The engagement is part of an industry-wide effort led by the Solar Energy Industries Association that supports the development of a supply chain traceability protocol.
Some 175 solar companies, including some of the world’s largest solar power manufacturers, have signed a pledge against forced labor in the solar supply chain.
By signing the pledge, the companies are affirming their commitment to help prevent what they have termed “heinous practices” and to ensure that the products they use are unrelated to forced labor in the Xinjiang region. in China or elsewhere in the world.
The engagement is part of an industry-wide effort led by the Solar Energy Industries Association (SEIA) that supports the development of a supply chain traceability protocol and an update to the solar commitment of the SEIA, which defines common practices and expectations for the solar industry.
John Smirnow, Vice President of Market Strategy for SEIA, said: “Forced labor will not be tolerated in our industry.
He said that given reports of labor abuse in Xinjiang and the inability to conduct independent audits there, solar companies “should immediately move their supply chains out of the region.”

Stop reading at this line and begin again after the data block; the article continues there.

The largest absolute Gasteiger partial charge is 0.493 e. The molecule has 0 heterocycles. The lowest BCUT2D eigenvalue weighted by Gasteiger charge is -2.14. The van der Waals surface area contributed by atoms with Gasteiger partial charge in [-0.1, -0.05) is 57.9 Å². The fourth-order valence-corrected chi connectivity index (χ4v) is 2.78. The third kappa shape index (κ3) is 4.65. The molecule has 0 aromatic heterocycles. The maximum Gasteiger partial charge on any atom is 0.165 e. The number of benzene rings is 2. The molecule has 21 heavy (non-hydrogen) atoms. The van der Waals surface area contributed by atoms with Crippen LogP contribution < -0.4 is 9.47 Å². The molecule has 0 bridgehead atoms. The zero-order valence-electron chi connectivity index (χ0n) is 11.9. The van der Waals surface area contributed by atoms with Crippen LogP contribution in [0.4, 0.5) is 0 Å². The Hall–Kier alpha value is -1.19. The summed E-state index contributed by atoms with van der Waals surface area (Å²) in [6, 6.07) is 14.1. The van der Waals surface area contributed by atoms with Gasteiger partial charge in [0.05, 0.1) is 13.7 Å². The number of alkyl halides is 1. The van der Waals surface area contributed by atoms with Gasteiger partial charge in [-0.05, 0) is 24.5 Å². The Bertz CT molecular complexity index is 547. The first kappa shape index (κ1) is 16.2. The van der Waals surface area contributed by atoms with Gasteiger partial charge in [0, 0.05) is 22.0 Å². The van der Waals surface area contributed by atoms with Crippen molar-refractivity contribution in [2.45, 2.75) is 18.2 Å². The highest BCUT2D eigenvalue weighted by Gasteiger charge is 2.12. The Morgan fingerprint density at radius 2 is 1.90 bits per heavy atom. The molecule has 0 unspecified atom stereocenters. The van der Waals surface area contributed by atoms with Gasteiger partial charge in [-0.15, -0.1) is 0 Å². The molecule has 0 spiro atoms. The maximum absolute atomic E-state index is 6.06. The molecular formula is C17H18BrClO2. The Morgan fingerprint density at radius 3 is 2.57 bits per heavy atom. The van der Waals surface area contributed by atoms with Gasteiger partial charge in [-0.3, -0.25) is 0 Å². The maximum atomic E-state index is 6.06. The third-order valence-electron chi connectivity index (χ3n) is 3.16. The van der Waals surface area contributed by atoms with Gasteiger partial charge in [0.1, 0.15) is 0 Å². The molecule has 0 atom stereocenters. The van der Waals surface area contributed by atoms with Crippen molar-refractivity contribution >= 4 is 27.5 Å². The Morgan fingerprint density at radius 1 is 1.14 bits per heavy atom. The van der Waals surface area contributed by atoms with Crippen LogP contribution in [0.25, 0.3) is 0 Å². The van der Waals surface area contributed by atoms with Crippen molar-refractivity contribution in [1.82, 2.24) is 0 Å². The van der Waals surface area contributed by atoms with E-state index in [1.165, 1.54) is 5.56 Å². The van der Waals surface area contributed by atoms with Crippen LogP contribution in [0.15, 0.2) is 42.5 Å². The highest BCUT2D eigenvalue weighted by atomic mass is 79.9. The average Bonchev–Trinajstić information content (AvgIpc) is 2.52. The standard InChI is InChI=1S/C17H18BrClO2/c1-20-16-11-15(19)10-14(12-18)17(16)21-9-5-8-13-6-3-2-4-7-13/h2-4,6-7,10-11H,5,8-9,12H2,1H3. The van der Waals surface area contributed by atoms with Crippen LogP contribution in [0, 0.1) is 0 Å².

He said SEIA has been asking for this for several months and expects “most of the major vendors” to be out by June 2021 at the latest. He said the industry organization “will continue to work with lawmakers, customs officials, the Biden administration and our international partners to ensure solar imports are proven to be free from forced labor.”
The pledge remains open for signatures, and all companies and organizations operating in the solar industry can join SEIA’s efforts. SEIA said it will continue to expand its coalition and build on this important work over the coming months.
ENGIE North America signed the pledge and its director of renewable energy, Laura Beane, said the company rejects “all forms of forced, compulsory or child labor.” She said the company prequalifies all suppliers, including performing detailed due diligence on major suppliers to validate that they meet the company’s code of conduct.
Zaid Ashai, CEO of Nexamp, said solar power growth “cannot come at the expense of human rights around the world.” He said Nexamp is “fully committed to doing everything possible to identify and assess the origins of the materials we use”.
Ashai said the company pays special attention to avoiding materials that may be linked to the Xinjiang region of China, where forced labor issues have been identified.
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